During assembly, inner tube 108 is slid into outer tube 110. Lubricants may be used to facilitate sliding inner tube 108 into outer tube 110, particularly for constructing longer tubing assemblies. As discussed above, the inner diameter of outer tube 110 and the outer diameter of inner tube 108 are arranged to be substantially the same so that inner tube 108 snugly slides into outer tube 110.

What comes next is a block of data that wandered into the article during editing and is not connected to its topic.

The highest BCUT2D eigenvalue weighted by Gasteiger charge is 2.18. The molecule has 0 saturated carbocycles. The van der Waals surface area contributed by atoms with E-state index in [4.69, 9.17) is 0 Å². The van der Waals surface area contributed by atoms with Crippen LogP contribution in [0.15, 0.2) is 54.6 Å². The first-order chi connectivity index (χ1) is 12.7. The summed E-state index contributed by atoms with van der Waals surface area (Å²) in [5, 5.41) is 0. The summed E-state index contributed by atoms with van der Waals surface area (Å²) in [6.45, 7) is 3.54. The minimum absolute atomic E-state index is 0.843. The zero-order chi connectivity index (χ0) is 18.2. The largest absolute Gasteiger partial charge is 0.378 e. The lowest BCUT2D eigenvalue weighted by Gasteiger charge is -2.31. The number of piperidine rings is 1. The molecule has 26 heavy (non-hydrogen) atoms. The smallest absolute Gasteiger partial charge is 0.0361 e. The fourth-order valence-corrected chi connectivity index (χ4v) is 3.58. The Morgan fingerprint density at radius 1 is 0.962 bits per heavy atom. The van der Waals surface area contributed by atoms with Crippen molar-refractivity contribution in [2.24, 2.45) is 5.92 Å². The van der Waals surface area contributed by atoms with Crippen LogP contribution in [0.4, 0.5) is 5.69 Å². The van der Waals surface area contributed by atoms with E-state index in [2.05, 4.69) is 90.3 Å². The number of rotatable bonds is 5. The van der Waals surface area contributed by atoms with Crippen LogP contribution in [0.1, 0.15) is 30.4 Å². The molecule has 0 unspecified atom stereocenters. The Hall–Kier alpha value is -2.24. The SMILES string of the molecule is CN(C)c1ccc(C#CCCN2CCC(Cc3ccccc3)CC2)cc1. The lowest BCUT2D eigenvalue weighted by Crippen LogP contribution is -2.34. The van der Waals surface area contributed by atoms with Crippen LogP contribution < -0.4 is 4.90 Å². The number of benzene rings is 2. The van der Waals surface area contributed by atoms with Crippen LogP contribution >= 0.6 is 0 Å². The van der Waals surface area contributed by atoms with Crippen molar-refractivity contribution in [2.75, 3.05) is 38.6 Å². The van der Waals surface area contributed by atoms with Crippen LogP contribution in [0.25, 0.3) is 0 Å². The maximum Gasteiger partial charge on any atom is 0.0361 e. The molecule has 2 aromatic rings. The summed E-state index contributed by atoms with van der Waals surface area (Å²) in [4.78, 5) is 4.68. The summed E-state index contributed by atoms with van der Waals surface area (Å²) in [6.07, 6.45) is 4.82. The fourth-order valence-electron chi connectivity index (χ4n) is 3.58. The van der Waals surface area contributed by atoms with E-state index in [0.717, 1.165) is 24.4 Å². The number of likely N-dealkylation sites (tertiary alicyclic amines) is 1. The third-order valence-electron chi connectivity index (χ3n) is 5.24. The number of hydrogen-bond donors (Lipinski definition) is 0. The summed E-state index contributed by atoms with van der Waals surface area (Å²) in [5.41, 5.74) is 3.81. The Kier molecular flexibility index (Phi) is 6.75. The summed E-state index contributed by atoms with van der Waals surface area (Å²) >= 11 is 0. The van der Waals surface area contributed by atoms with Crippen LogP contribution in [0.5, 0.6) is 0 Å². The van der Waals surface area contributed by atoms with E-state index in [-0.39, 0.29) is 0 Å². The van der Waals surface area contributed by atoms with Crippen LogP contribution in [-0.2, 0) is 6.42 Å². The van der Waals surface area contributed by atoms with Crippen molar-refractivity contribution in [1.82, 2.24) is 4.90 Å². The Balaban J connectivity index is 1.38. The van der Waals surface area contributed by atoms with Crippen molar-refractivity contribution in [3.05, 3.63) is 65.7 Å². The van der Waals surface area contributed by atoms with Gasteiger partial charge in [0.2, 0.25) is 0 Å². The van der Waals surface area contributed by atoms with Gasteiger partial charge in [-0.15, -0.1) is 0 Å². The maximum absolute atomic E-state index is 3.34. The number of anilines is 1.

Barbed insert 130, as shown in FIG. 4, may include a first section 132 and a second section 134. First section 132 of barbed insert 130 may include an outer surface that has an outer diameter equal to or substantially close to the inner diameter of the inner tube 108. Further, first section 132 also includes annular teeth or barbs 136 extending from the outer surface of first section 132. In some embodiments, teeth or barbs 136 project in an opposite direction from second section 134 to first section 132 to prevent the insert 130 from moving backward and out of inner tube 108 once it has been inserted. In addition, the pitch of teeth or barbs 136 is related to the pitch of corrugations 111 so that, once inserted, teeth or barbs 136 fall within individual corrugations 111. Further, inner tube 108 is deformed 125 by teeth or barbs 136 into individual ones of corrugations 111, enhancing the seal of tubing assembly 100. Further, with teeth or barbs 136 interlocking with corrugations 111, barbed insert 130 is mechanically fixed inside inner tube 108 once inserted. Insert 130 can be formed from any rigid material, (e.g., PVC, polyethylene (polythene), polypropylene, any other rigid polymer, or any metal).